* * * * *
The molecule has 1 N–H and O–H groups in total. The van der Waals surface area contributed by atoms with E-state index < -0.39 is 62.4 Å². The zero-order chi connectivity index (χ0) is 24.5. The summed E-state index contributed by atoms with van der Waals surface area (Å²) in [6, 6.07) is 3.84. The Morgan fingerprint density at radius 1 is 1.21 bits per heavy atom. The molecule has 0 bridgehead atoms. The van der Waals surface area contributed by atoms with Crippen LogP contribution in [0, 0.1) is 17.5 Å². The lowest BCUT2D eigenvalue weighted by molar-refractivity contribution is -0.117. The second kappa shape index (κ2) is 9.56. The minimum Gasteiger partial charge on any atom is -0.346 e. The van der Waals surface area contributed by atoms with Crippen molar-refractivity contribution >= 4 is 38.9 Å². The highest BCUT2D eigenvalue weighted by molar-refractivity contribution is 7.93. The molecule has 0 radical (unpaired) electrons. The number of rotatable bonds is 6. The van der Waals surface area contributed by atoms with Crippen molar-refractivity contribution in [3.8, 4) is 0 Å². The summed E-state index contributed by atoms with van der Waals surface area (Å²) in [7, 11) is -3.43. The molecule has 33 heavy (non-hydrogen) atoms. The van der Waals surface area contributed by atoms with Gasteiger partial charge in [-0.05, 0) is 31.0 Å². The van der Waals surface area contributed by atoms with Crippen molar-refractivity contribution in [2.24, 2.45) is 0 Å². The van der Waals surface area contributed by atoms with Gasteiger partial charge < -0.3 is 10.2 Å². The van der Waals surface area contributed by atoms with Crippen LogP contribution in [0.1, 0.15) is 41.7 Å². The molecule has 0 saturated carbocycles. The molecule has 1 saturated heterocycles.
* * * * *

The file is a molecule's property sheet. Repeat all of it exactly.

The molecule has 1 N–H and O–H groups in total. The van der Waals surface area contributed by atoms with E-state index < -0.39 is 62.4 Å². The zero-order chi connectivity index (χ0) is 24.5. The summed E-state index contributed by atoms with van der Waals surface area (Å²) in [6, 6.07) is 3.84. The Morgan fingerprint density at radius 1 is 1.21 bits per heavy atom. The molecule has 0 bridgehead atoms. The van der Waals surface area contributed by atoms with Crippen LogP contribution in [0, 0.1) is 17.5 Å². The lowest BCUT2D eigenvalue weighted by molar-refractivity contribution is -0.117. The second kappa shape index (κ2) is 9.56. The minimum Gasteiger partial charge on any atom is -0.346 e. The van der Waals surface area contributed by atoms with Crippen molar-refractivity contribution >= 4 is 38.9 Å². The highest BCUT2D eigenvalue weighted by molar-refractivity contribution is 7.93. The molecule has 0 radical (unpaired) electrons. The number of rotatable bonds is 6. The van der Waals surface area contributed by atoms with Crippen molar-refractivity contribution in [3.8, 4) is 0 Å². The summed E-state index contributed by atoms with van der Waals surface area (Å²) in [7, 11) is -3.43. The molecule has 33 heavy (non-hydrogen) atoms. The van der Waals surface area contributed by atoms with Gasteiger partial charge in [-0.05, 0) is 31.0 Å². The van der Waals surface area contributed by atoms with Crippen molar-refractivity contribution in [2.24, 2.45) is 0 Å². The van der Waals surface area contributed by atoms with Gasteiger partial charge < -0.3 is 10.2 Å². The van der Waals surface area contributed by atoms with Crippen LogP contribution in [0.1, 0.15) is 41.7 Å². The molecule has 0 saturated carbocycles. The molecule has 1 saturated heterocycles.